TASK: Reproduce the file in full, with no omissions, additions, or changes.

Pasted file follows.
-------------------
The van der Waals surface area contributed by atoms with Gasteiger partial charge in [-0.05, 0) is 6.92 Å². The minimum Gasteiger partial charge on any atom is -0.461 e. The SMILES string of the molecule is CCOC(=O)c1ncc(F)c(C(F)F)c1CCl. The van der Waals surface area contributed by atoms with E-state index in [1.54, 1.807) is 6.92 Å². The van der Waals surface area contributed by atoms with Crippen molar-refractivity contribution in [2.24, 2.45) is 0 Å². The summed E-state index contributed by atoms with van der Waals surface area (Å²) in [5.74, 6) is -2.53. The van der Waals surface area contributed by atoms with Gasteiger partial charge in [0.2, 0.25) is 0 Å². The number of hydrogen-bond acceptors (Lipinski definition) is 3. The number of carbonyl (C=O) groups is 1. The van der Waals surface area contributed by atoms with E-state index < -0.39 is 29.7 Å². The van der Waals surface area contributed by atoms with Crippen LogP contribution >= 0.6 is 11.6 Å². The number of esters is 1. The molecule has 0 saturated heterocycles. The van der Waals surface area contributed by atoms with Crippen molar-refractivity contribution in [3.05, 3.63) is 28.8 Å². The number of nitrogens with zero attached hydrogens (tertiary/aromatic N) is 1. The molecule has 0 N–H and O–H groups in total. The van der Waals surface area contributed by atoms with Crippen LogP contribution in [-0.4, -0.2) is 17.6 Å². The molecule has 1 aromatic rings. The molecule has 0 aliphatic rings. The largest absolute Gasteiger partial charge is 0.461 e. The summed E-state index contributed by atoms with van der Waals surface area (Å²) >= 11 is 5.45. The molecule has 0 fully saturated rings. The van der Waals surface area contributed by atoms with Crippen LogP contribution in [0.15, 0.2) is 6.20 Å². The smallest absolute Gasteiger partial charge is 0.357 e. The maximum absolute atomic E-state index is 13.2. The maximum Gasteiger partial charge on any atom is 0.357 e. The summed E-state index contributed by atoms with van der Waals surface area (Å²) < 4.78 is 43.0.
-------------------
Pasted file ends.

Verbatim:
The van der Waals surface area contributed by atoms with Gasteiger partial charge in [-0.05, 0) is 6.92 Å². The minimum Gasteiger partial charge on any atom is -0.461 e. The SMILES string of the molecule is CCOC(=O)c1ncc(F)c(C(F)F)c1CCl. The van der Waals surface area contributed by atoms with E-state index in [1.54, 1.807) is 6.92 Å². The van der Waals surface area contributed by atoms with Crippen molar-refractivity contribution in [2.24, 2.45) is 0 Å². The summed E-state index contributed by atoms with van der Waals surface area (Å²) in [5.74, 6) is -2.53. The van der Waals surface area contributed by atoms with Gasteiger partial charge in [0.2, 0.25) is 0 Å². The number of hydrogen-bond acceptors (Lipinski definition) is 3. The number of carbonyl (C=O) groups is 1. The van der Waals surface area contributed by atoms with E-state index < -0.39 is 29.7 Å². The van der Waals surface area contributed by atoms with Crippen LogP contribution >= 0.6 is 11.6 Å². The number of esters is 1. The molecule has 0 saturated heterocycles. The van der Waals surface area contributed by atoms with Crippen molar-refractivity contribution in [3.05, 3.63) is 28.8 Å². The number of nitrogens with zero attached hydrogens (tertiary/aromatic N) is 1. The molecule has 0 N–H and O–H groups in total. The van der Waals surface area contributed by atoms with Crippen LogP contribution in [-0.4, -0.2) is 17.6 Å². The molecule has 1 aromatic rings. The molecule has 0 aliphatic rings. The largest absolute Gasteiger partial charge is 0.461 e. The summed E-state index contributed by atoms with van der Waals surface area (Å²) >= 11 is 5.45. The molecule has 0 fully saturated rings. The van der Waals surface area contributed by atoms with Crippen LogP contribution in [0.15, 0.2) is 6.20 Å². The smallest absolute Gasteiger partial charge is 0.357 e. The maximum absolute atomic E-state index is 13.2. The maximum Gasteiger partial charge on any atom is 0.357 e. The summed E-state index contributed by atoms with van der Waals surface area (Å²) < 4.78 is 43.0.